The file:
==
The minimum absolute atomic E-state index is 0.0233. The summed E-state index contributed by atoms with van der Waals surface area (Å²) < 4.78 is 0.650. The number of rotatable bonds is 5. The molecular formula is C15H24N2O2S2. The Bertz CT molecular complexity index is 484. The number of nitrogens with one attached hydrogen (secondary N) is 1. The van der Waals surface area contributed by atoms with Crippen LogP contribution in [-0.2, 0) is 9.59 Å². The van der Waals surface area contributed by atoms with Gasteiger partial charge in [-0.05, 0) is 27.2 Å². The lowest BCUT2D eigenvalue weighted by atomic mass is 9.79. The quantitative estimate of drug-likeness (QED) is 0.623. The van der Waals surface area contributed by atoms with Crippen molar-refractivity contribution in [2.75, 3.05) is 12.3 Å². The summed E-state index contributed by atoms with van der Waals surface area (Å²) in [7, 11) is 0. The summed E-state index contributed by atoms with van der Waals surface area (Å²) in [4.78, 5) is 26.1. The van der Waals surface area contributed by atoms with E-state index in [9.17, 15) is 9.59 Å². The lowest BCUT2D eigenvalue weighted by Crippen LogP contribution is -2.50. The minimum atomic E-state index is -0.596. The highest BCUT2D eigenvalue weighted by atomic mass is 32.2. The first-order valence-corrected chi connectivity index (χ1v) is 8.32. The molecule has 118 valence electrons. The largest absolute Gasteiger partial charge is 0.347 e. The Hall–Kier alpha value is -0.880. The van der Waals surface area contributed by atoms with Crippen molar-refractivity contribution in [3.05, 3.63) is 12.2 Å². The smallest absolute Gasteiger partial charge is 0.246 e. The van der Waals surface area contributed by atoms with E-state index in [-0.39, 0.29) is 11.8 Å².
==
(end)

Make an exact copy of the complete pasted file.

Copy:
The minimum absolute atomic E-state index is 0.0233. The summed E-state index contributed by atoms with van der Waals surface area (Å²) < 4.78 is 0.650. The number of rotatable bonds is 5. The molecular formula is C15H24N2O2S2. The Bertz CT molecular complexity index is 484. The number of nitrogens with one attached hydrogen (secondary N) is 1. The van der Waals surface area contributed by atoms with Crippen LogP contribution in [-0.2, 0) is 9.59 Å². The van der Waals surface area contributed by atoms with Gasteiger partial charge in [-0.05, 0) is 27.2 Å². The lowest BCUT2D eigenvalue weighted by atomic mass is 9.79. The quantitative estimate of drug-likeness (QED) is 0.623. The van der Waals surface area contributed by atoms with Crippen molar-refractivity contribution in [2.75, 3.05) is 12.3 Å². The summed E-state index contributed by atoms with van der Waals surface area (Å²) in [7, 11) is 0. The summed E-state index contributed by atoms with van der Waals surface area (Å²) in [4.78, 5) is 26.1. The van der Waals surface area contributed by atoms with E-state index in [9.17, 15) is 9.59 Å². The lowest BCUT2D eigenvalue weighted by Crippen LogP contribution is -2.50. The minimum atomic E-state index is -0.596. The highest BCUT2D eigenvalue weighted by atomic mass is 32.2. The first-order valence-corrected chi connectivity index (χ1v) is 8.32. The molecule has 118 valence electrons. The largest absolute Gasteiger partial charge is 0.347 e. The Hall–Kier alpha value is -0.880. The van der Waals surface area contributed by atoms with Crippen molar-refractivity contribution in [3.05, 3.63) is 12.2 Å². The smallest absolute Gasteiger partial charge is 0.246 e. The van der Waals surface area contributed by atoms with E-state index in [-0.39, 0.29) is 11.8 Å².